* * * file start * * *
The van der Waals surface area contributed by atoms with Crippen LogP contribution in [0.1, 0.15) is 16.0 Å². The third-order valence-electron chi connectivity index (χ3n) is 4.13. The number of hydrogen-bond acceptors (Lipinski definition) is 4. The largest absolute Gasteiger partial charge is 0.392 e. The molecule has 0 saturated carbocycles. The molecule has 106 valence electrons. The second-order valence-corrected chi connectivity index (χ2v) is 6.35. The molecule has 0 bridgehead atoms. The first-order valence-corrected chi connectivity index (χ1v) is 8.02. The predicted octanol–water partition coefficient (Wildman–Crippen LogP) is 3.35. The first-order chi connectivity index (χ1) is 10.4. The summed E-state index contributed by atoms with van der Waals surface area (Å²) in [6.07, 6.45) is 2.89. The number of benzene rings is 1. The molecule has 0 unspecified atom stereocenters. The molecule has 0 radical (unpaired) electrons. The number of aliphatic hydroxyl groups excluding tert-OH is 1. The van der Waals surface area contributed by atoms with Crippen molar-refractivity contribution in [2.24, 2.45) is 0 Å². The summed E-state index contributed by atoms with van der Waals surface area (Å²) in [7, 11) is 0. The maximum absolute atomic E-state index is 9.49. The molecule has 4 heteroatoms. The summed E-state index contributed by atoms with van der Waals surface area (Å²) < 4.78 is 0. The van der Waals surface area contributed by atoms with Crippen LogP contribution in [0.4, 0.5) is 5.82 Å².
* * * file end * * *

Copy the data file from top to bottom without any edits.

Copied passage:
The van der Waals surface area contributed by atoms with Crippen LogP contribution in [0.1, 0.15) is 16.0 Å². The third-order valence-electron chi connectivity index (χ3n) is 4.13. The number of hydrogen-bond acceptors (Lipinski definition) is 4. The largest absolute Gasteiger partial charge is 0.392 e. The molecule has 0 saturated carbocycles. The molecule has 106 valence electrons. The second-order valence-corrected chi connectivity index (χ2v) is 6.35. The molecule has 0 bridgehead atoms. The first-order valence-corrected chi connectivity index (χ1v) is 8.02. The predicted octanol–water partition coefficient (Wildman–Crippen LogP) is 3.35. The first-order chi connectivity index (χ1) is 10.4. The summed E-state index contributed by atoms with van der Waals surface area (Å²) in [6.07, 6.45) is 2.89. The number of benzene rings is 1. The molecule has 0 unspecified atom stereocenters. The molecule has 0 radical (unpaired) electrons. The number of aliphatic hydroxyl groups excluding tert-OH is 1. The van der Waals surface area contributed by atoms with Crippen molar-refractivity contribution in [2.24, 2.45) is 0 Å². The summed E-state index contributed by atoms with van der Waals surface area (Å²) in [7, 11) is 0. The maximum absolute atomic E-state index is 9.49. The molecule has 4 heteroatoms. The summed E-state index contributed by atoms with van der Waals surface area (Å²) < 4.78 is 0. The van der Waals surface area contributed by atoms with Crippen LogP contribution in [0.4, 0.5) is 5.82 Å².